A special cooking class: demonstration and dinner with Tomislav Martinovic

Opportunities like these don’t present themselves often, so, when given the chance to take a cooking class with Chef Tomislav Martinovic, I instantly jumped on the bandwagon.

Tomislav Martinovic is an Australian chef of Slavic background who has worked in the kitchens of Heston Blumenthal, Eric Chavot, and Guillaume Brahimi.  He spent several years in Europe before deciding to return to Australia to open his own bistro, a place where creative modern cuisine is served playfully, in the comfort of an inconspicuous location.  The restaurant is just a few blocks away from Sydney’s Kings Cross district, an area known for its vivid nightlife.  Tomislav Restaurant, however, is much like a pocket of calm next to the movement and lights of Kings Cross.

Ten people in total were greeted, warmly, into the restaurant, and invited to choose a table before standing over the service counter where the chefs began to sharpen their knives.  As we watched the team of chefs prepare for service, alongside Tomislav Martinovic, the evening began.  Due to time restrictions, the evening was a demonstration, instead of a hands-on cooking class, followed by dinner at Tomislav, chef Martinovic’s restaurant.

Martinovic discussed the focus of the class.  Apart from his French training, he has had  extensive experience working in Japanese kitchens; and combined with his innate ability for perfecting modern techniques, the focal point for the class was raw food.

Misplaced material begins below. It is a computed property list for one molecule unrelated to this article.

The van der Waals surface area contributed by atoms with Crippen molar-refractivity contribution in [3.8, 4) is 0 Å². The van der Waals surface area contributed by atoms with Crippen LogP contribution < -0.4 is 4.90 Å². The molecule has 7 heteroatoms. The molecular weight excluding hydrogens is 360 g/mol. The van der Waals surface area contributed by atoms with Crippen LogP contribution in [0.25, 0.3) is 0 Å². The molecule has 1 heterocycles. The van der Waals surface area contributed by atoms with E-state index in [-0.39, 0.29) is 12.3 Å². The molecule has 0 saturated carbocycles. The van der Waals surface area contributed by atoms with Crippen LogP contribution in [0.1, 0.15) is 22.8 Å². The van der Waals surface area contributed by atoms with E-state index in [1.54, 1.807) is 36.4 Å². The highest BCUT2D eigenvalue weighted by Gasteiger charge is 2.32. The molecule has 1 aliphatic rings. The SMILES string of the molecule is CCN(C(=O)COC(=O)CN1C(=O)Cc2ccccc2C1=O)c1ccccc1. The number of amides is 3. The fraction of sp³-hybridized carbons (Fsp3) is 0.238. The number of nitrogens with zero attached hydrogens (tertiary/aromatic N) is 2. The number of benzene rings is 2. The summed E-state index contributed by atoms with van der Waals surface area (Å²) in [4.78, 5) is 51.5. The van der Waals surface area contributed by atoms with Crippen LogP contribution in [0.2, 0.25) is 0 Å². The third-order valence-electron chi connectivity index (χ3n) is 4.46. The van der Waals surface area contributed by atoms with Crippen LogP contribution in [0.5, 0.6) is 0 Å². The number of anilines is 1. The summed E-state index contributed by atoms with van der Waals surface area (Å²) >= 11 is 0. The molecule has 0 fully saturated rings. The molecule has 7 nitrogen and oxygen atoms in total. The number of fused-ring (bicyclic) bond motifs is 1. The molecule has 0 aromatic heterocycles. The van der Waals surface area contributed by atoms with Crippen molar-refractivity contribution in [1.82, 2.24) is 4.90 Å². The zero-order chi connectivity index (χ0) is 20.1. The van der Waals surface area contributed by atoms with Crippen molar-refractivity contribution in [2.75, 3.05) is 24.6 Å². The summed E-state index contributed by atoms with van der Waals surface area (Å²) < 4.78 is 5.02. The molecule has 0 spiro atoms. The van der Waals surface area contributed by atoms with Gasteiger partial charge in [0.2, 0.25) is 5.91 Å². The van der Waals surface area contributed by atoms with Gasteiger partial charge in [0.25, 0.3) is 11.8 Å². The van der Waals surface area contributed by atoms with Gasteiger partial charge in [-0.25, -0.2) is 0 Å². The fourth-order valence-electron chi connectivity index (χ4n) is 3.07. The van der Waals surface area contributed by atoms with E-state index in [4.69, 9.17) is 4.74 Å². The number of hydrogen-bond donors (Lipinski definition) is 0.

The first dish was a venison tartare.  Components of the dish included venison, chives, lime juice, beetroot leaves, and a hazelnut dressing that lifted the flavour of the meat ever so slightly.  When presented, we were delighted to see poppy seed toast as an accompaniment as well as mustard crumbs.  The mustard, made from a combination of dehydrated hot English and Dijon mustards was the modern twist one expects to see in Tomislav’s creations.  Not a trick the average home cook can put together quickly, but with the right tools and a few days of patience to dry out the ingredients, anything is possible.  It tasted pungent and complimented the venison magnificently.

A dish of cured salmon and pumpkin juice came next.  I ordered this as my appetizer later during dinner.  It looked simple, but the number of elements showed the depth of the dish, and the collection of flavours.  The star was the salmon, cured in salt, dressed with caper berries and topped with a white sesame dressing made with chardonnay vinegar.  A pumpkin gazpacho was presented in a test tube to then be poured over the plate around the salmon. This, we didn’t learn to prepare, but the chefs did mention that it took fourteen months to perfect the juicing process of this gazpacho.  Butternut pumpkin, salt, and water come together to create a bright orange liquid that tastes fresh like the vegetable it is made of, but has the consistency of plain water. Served with sour cream, pea shoots, and a few shavings of rice cracker (a signature snack served at Tomislav Restaurant), the cured salmon was a definite crowd pleaser.

Finally, we watched the preparation of a tomato tartare, perhaps the most contemporary dish of the three cooked during the class. Cherry tomatoes, chutney, chives, and a cabernet dressing all mingled together beautifully.  Intense tomato, pungent, and red, served with a sweet praline crumb.  Chocolate and tomato as an appetizer to get the diner’s mind ticking –  we sampled this final dish and were in awe.